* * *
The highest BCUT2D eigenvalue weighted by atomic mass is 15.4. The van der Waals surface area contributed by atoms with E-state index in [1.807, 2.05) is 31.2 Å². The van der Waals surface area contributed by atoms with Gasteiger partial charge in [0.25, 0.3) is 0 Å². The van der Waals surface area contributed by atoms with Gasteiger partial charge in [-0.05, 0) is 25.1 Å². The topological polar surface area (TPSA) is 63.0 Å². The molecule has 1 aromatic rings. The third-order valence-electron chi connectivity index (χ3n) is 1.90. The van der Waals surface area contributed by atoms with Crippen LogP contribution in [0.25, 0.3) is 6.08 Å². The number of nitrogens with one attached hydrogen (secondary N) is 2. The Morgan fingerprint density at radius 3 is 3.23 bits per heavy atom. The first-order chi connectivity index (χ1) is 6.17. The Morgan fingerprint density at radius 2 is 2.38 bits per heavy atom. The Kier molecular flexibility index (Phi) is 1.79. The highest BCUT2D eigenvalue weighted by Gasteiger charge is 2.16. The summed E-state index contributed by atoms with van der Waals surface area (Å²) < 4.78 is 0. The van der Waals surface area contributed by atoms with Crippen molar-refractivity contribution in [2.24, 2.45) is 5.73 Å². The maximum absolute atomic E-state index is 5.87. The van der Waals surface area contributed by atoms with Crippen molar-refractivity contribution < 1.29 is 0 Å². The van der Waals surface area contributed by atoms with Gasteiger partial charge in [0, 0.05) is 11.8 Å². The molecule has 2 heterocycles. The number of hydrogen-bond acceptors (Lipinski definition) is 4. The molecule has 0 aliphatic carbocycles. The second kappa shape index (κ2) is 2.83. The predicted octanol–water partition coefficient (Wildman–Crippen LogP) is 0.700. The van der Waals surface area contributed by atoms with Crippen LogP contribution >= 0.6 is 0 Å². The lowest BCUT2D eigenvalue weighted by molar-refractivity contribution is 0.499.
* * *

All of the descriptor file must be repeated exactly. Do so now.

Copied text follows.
The highest BCUT2D eigenvalue weighted by atomic mass is 15.4. The van der Waals surface area contributed by atoms with E-state index in [1.807, 2.05) is 31.2 Å². The van der Waals surface area contributed by atoms with Gasteiger partial charge in [0.25, 0.3) is 0 Å². The van der Waals surface area contributed by atoms with Gasteiger partial charge in [-0.05, 0) is 25.1 Å². The topological polar surface area (TPSA) is 63.0 Å². The molecule has 1 aromatic rings. The third-order valence-electron chi connectivity index (χ3n) is 1.90. The van der Waals surface area contributed by atoms with Crippen LogP contribution in [0.25, 0.3) is 6.08 Å². The number of nitrogens with one attached hydrogen (secondary N) is 2. The Morgan fingerprint density at radius 3 is 3.23 bits per heavy atom. The first-order chi connectivity index (χ1) is 6.17. The Morgan fingerprint density at radius 2 is 2.38 bits per heavy atom. The Kier molecular flexibility index (Phi) is 1.79. The highest BCUT2D eigenvalue weighted by Gasteiger charge is 2.16. The summed E-state index contributed by atoms with van der Waals surface area (Å²) < 4.78 is 0. The van der Waals surface area contributed by atoms with Crippen molar-refractivity contribution in [2.24, 2.45) is 5.73 Å². The maximum absolute atomic E-state index is 5.87. The van der Waals surface area contributed by atoms with Crippen molar-refractivity contribution < 1.29 is 0 Å². The van der Waals surface area contributed by atoms with Gasteiger partial charge in [0, 0.05) is 11.8 Å². The molecule has 2 heterocycles. The number of hydrogen-bond acceptors (Lipinski definition) is 4. The molecule has 0 aliphatic carbocycles. The second kappa shape index (κ2) is 2.83. The predicted octanol–water partition coefficient (Wildman–Crippen LogP) is 0.700. The van der Waals surface area contributed by atoms with Crippen LogP contribution >= 0.6 is 0 Å². The lowest BCUT2D eigenvalue weighted by molar-refractivity contribution is 0.499.